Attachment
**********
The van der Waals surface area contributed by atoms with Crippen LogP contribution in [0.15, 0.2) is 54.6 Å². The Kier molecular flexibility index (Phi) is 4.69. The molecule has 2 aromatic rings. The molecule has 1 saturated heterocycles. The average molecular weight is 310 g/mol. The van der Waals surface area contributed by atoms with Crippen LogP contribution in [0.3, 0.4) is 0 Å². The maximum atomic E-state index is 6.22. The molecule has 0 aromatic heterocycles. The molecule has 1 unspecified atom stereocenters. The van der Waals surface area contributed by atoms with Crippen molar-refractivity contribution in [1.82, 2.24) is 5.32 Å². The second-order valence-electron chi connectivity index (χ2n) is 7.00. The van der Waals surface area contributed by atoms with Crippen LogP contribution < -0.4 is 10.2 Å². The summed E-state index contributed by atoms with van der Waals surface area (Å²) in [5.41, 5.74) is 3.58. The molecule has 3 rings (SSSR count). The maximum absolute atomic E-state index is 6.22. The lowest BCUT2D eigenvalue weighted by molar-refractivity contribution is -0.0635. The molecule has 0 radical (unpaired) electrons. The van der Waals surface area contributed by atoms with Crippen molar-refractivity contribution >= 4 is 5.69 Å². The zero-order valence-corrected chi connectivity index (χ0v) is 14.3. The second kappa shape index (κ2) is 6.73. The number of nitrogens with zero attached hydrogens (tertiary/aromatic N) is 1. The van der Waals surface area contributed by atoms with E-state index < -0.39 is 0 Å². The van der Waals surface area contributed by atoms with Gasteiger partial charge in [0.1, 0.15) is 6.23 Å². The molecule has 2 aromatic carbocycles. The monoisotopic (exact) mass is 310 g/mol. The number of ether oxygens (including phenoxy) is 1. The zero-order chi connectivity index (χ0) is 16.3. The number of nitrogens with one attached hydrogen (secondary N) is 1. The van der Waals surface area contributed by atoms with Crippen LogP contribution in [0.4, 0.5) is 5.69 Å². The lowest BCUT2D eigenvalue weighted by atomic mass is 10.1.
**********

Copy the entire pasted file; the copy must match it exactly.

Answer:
The van der Waals surface area contributed by atoms with Crippen LogP contribution in [0.15, 0.2) is 54.6 Å². The Kier molecular flexibility index (Phi) is 4.69. The molecule has 2 aromatic rings. The molecule has 1 saturated heterocycles. The average molecular weight is 310 g/mol. The van der Waals surface area contributed by atoms with Crippen LogP contribution in [0.3, 0.4) is 0 Å². The maximum atomic E-state index is 6.22. The molecule has 0 aromatic heterocycles. The molecule has 1 unspecified atom stereocenters. The van der Waals surface area contributed by atoms with Crippen molar-refractivity contribution in [1.82, 2.24) is 5.32 Å². The second-order valence-electron chi connectivity index (χ2n) is 7.00. The van der Waals surface area contributed by atoms with Crippen LogP contribution < -0.4 is 10.2 Å². The summed E-state index contributed by atoms with van der Waals surface area (Å²) in [5.41, 5.74) is 3.58. The molecule has 3 rings (SSSR count). The maximum absolute atomic E-state index is 6.22. The lowest BCUT2D eigenvalue weighted by molar-refractivity contribution is -0.0635. The molecule has 0 radical (unpaired) electrons. The van der Waals surface area contributed by atoms with Crippen molar-refractivity contribution >= 4 is 5.69 Å². The zero-order valence-corrected chi connectivity index (χ0v) is 14.3. The second kappa shape index (κ2) is 6.73. The number of nitrogens with zero attached hydrogens (tertiary/aromatic N) is 1. The van der Waals surface area contributed by atoms with E-state index < -0.39 is 0 Å². The van der Waals surface area contributed by atoms with Gasteiger partial charge in [0.1, 0.15) is 6.23 Å². The molecule has 2 aromatic carbocycles. The monoisotopic (exact) mass is 310 g/mol. The number of ether oxygens (including phenoxy) is 1. The zero-order chi connectivity index (χ0) is 16.3. The number of nitrogens with one attached hydrogen (secondary N) is 1. The van der Waals surface area contributed by atoms with Crippen LogP contribution in [0.4, 0.5) is 5.69 Å². The lowest BCUT2D eigenvalue weighted by atomic mass is 10.1.